This topic guide has been compiled to provide an overview of undernutrition in the context of development. It covers the nature, scale and complex range of causes of undernutrition and summarises the evidence for what works to address the problem. The guide covers direct nutrition interventions (also known as nutrition-specific), indirect interventions (nutrition-sensitive) and the global coordination structures, governance and funding which are essential for an enabling environment within which undernutrition can be successfully reduced. The focus of this guide is on undernutrition, defined as the outcome of insufficient quantity and quality of food intake (hunger) and repeated infectious diseases. Undernutrition includes being underweight for one’s age, too short for one’s age (stunted), underweight for one’s height (wasted) and deficient in vitamins and minerals (micronutrient malnutrition). This review does not focus on the other component of malnutrition, which is overnutrition.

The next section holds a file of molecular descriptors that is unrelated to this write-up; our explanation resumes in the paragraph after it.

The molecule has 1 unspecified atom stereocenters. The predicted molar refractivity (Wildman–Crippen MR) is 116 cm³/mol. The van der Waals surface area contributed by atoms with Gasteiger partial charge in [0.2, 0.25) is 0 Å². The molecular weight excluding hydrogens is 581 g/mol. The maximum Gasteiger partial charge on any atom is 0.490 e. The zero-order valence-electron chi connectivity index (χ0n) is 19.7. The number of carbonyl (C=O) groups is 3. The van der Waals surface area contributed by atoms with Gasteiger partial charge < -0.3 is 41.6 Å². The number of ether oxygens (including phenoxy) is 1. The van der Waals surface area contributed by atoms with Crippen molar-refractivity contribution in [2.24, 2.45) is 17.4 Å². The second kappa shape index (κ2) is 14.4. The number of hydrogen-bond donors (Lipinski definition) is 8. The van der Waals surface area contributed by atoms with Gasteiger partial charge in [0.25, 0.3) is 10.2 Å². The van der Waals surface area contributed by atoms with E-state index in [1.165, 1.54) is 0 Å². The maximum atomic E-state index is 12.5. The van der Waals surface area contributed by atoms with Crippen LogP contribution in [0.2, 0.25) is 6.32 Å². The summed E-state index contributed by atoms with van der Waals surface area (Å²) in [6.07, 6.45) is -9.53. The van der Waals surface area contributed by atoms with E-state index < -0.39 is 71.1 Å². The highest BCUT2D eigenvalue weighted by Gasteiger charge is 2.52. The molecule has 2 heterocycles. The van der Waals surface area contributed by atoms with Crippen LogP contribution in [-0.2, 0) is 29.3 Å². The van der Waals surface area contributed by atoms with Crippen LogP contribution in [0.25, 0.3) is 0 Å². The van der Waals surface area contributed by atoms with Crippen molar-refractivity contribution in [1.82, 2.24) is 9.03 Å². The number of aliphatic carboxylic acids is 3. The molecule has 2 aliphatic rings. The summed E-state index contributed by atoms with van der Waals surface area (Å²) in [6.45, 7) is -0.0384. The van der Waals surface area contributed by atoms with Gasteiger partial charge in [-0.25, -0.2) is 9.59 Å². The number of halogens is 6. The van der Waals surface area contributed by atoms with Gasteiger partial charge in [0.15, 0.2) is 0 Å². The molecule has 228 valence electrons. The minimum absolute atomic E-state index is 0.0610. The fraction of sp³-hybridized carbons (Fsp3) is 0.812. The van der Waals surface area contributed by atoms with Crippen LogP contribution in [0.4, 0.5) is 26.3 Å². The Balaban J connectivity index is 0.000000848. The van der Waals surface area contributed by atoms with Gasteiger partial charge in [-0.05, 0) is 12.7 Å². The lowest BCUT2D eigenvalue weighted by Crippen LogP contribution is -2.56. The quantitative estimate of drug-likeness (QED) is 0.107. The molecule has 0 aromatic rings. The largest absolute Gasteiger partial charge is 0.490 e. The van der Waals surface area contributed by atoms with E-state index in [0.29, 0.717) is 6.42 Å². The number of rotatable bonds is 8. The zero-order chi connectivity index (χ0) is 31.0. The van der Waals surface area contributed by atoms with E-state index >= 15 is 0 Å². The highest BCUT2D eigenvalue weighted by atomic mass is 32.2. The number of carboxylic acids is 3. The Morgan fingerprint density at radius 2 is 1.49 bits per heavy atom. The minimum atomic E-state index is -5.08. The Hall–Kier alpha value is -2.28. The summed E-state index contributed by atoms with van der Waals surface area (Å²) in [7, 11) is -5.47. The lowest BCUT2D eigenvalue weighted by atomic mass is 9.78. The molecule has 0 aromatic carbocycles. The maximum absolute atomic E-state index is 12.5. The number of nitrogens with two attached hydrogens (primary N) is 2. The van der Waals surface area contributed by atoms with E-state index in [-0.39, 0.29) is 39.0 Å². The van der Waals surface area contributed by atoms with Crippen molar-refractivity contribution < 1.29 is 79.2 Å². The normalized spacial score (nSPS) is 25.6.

Where possible, the evidence presented in this topic guide was taken from high-quality systematic reviews. Where no systematic reviews were available or appropriate, evidence was included from other sources, including primary and empirical studies, as well as theoretical and conceptual research, deemed to be of high quality. This judgement was reached based on various principles, including conceptual framing, openness, transparency, appropriateness and rigour, validity, reliability and cogency. The body of evidence that has been included is summarised for each section. This assessment is based on the quality, size, content and consistency of the studies included.
Maximising the Quality of Scaling Up Nutrition (MQSUN) developed this topic guide in collaboration with the High-Quality Technical Assistance for Results (HEART) project.